6.  Looking back, I can’t believe how incredibly cool Steve was about the whole thing.  I think if the shoe were on the other foot, I would’ve been hopping mad.  Maybe not, though.  I prize privacy and caution a lot more these days than I once did.

Anyway, after they moved out, Tina wasn’t working at the Olive Garden anymore, and I have no clue where the two of them wound up.  But I still wonder about them.  And since the names in this post (except for Steve’s, but I used his proper name with permission) have been changed to protect the innocent, I don’t know if I’ll ever find out what happened to them.

How about you?  What’s your best (or best material) roommate story?

5 comments on “I Remembered a Thing: Temporary, Black, Lesbian College Roommates

  1. Love this post. Love the line ” I can imagine myself at 20 being more concerned with the well-being of casual acquaintances than peace in my domestic arrangement.” :)

    And I’m sorry your parents don’t read your blog. What a treat they are missing! If mine were alive :( I’d badger them every day a post came out. Didja? Huh? Of course, my beloved sis doesn’t read mine, nor does her daughter (who is a wordsmith herself, and should), which hurts my feelings, so I do know how you feel. :(

    • Thanks, JC. I’m glad you like it.

      It’s okay about my folks. It’s kind of liberating to know they don’t read it. I think it would make them worry (for my soul). At least for my dad, it’s a fear-of-technology thing. My mom doesn’t get it. She said, “I do facebook, but I don’t do all your other stuff, April.” I think she thinks my blog is like facebook. I don’t think she understands what a blog is. And she is utterly uninterested in learning. :-) Both of them were totally full of shock when I told them I have a website. To them, websites are the commercial monoliths of the internet.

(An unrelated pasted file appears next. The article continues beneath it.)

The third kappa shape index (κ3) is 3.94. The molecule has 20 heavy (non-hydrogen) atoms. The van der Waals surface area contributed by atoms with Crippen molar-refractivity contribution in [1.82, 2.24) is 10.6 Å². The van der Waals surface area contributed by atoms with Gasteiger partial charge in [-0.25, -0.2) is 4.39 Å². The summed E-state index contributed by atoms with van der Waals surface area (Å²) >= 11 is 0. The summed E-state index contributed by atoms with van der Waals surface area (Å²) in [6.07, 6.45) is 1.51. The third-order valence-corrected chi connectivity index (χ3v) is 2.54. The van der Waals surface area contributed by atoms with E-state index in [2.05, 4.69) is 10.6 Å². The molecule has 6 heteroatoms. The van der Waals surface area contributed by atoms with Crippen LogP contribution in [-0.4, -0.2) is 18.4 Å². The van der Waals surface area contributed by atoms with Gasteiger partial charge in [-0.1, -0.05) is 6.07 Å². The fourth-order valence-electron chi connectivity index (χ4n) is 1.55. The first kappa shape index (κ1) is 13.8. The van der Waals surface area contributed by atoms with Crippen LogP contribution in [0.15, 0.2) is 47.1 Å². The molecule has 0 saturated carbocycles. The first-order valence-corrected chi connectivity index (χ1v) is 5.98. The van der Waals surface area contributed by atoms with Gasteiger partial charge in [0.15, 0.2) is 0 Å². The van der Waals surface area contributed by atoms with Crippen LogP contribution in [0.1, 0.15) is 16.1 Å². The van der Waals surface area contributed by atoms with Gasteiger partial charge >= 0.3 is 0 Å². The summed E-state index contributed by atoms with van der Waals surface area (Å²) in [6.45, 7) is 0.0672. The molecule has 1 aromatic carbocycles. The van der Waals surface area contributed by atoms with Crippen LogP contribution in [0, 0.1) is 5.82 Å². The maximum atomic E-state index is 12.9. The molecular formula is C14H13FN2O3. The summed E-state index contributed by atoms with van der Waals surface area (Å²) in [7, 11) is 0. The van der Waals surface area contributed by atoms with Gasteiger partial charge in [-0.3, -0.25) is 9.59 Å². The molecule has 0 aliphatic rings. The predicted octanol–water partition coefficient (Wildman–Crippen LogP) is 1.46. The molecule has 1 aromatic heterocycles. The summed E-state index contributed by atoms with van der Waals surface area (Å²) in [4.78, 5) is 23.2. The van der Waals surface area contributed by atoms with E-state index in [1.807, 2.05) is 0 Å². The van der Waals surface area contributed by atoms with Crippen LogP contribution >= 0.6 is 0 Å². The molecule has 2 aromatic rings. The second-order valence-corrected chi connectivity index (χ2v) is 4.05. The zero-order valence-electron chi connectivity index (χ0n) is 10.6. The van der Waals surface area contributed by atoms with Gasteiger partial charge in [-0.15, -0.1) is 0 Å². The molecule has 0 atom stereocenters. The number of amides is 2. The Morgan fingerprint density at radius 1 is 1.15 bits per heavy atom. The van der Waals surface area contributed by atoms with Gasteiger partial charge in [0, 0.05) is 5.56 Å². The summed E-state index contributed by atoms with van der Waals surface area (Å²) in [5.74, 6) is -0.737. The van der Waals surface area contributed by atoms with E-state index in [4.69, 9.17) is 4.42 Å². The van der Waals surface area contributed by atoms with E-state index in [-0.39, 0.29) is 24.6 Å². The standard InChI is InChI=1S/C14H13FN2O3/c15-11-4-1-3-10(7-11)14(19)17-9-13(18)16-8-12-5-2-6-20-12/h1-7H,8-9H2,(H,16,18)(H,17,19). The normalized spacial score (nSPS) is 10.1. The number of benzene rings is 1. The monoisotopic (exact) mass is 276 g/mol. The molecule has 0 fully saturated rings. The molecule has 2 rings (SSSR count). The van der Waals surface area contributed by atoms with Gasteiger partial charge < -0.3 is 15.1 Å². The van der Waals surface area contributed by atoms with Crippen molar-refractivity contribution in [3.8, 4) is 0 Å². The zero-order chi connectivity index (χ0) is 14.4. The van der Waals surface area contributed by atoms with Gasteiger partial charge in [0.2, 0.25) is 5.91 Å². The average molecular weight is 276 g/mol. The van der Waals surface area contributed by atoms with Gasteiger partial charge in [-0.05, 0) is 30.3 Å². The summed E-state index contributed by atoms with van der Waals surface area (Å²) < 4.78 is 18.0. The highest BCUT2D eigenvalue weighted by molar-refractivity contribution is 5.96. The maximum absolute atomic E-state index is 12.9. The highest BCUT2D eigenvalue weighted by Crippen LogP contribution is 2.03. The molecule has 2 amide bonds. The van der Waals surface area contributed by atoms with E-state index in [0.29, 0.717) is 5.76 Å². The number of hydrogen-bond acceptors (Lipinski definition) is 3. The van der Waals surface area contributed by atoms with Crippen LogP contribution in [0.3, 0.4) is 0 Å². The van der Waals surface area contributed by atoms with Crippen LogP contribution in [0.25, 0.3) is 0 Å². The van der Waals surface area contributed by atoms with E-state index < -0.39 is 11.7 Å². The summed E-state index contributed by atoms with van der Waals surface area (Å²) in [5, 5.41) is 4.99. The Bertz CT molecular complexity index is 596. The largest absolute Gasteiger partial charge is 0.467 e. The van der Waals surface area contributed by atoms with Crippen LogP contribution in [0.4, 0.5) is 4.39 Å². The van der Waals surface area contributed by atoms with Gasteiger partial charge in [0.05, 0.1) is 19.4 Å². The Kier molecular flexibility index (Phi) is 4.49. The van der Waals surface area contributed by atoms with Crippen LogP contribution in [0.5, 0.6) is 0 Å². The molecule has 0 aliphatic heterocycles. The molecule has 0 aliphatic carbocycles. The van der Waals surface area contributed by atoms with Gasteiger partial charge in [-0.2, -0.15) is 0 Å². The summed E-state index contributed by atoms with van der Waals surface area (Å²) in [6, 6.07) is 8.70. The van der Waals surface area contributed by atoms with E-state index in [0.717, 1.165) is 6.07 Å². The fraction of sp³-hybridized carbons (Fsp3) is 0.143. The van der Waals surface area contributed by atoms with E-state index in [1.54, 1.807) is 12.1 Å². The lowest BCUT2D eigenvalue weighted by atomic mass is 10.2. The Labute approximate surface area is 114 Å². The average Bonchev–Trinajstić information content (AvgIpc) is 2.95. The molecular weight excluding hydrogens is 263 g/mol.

I’m sorry about your sister and niece! I agree that they should read, especially your wordsmith niece. She’ll discover it one day and see you in a whole new light. It will be wonderful. One of my sisters reads my blog regularly. So does her fiance. My brother said he’d listen if I did a podcast, but I don’t think he reads my blog. I don’t know about my other sister.

  2. Funny, informative and heartwarming. Especially heartwarming. You could probably spin this beauty into a pretty powerful short story, April. Thanks for this gem.